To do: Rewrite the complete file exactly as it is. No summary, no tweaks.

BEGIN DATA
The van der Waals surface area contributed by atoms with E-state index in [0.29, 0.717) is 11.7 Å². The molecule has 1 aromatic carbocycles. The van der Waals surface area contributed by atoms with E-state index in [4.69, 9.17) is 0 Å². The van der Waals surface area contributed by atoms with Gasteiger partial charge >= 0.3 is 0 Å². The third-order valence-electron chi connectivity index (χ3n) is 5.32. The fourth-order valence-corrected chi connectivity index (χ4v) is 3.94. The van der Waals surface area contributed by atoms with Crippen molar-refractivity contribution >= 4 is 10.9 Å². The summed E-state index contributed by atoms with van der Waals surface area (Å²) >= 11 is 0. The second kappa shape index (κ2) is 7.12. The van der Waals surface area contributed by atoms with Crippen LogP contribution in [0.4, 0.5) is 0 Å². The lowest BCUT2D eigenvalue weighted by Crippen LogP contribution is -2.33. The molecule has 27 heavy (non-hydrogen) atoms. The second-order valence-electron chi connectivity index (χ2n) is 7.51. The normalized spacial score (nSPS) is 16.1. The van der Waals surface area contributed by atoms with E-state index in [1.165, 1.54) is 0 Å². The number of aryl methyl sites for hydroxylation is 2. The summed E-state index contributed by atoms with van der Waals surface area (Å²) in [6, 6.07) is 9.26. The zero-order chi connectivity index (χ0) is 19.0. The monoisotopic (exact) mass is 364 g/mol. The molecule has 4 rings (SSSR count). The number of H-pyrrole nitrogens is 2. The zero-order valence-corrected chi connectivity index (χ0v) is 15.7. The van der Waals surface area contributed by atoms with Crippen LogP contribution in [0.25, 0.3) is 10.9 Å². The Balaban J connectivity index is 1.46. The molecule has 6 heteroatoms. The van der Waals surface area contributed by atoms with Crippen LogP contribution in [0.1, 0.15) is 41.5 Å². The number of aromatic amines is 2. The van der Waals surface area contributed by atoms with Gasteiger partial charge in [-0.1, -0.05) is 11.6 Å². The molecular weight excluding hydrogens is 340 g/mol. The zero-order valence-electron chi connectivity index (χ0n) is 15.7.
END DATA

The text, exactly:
The van der Waals surface area contributed by atoms with E-state index in [0.29, 0.717) is 11.7 Å². The molecule has 1 aromatic carbocycles. The van der Waals surface area contributed by atoms with E-state index in [4.69, 9.17) is 0 Å². The van der Waals surface area contributed by atoms with Gasteiger partial charge >= 0.3 is 0 Å². The third-order valence-electron chi connectivity index (χ3n) is 5.32. The fourth-order valence-corrected chi connectivity index (χ4v) is 3.94. The van der Waals surface area contributed by atoms with Crippen molar-refractivity contribution >= 4 is 10.9 Å². The summed E-state index contributed by atoms with van der Waals surface area (Å²) >= 11 is 0. The second kappa shape index (κ2) is 7.12. The van der Waals surface area contributed by atoms with Crippen LogP contribution in [0.4, 0.5) is 0 Å². The lowest BCUT2D eigenvalue weighted by Crippen LogP contribution is -2.33. The molecule has 27 heavy (non-hydrogen) atoms. The second-order valence-electron chi connectivity index (χ2n) is 7.51. The normalized spacial score (nSPS) is 16.1. The van der Waals surface area contributed by atoms with E-state index in [1.165, 1.54) is 0 Å². The number of aryl methyl sites for hydroxylation is 2. The summed E-state index contributed by atoms with van der Waals surface area (Å²) in [6, 6.07) is 9.26. The zero-order chi connectivity index (χ0) is 19.0. The monoisotopic (exact) mass is 364 g/mol. The molecule has 4 rings (SSSR count). The number of H-pyrrole nitrogens is 2. The zero-order valence-corrected chi connectivity index (χ0v) is 15.7. The van der Waals surface area contributed by atoms with Crippen LogP contribution in [0.25, 0.3) is 10.9 Å². The Balaban J connectivity index is 1.46. The molecule has 6 heteroatoms. The van der Waals surface area contributed by atoms with Crippen LogP contribution in [0.1, 0.15) is 41.5 Å². The number of aromatic amines is 2. The van der Waals surface area contributed by atoms with Gasteiger partial charge in [-0.1, -0.05) is 11.6 Å². The molecular weight excluding hydrogens is 340 g/mol. The zero-order valence-electron chi connectivity index (χ0n) is 15.7.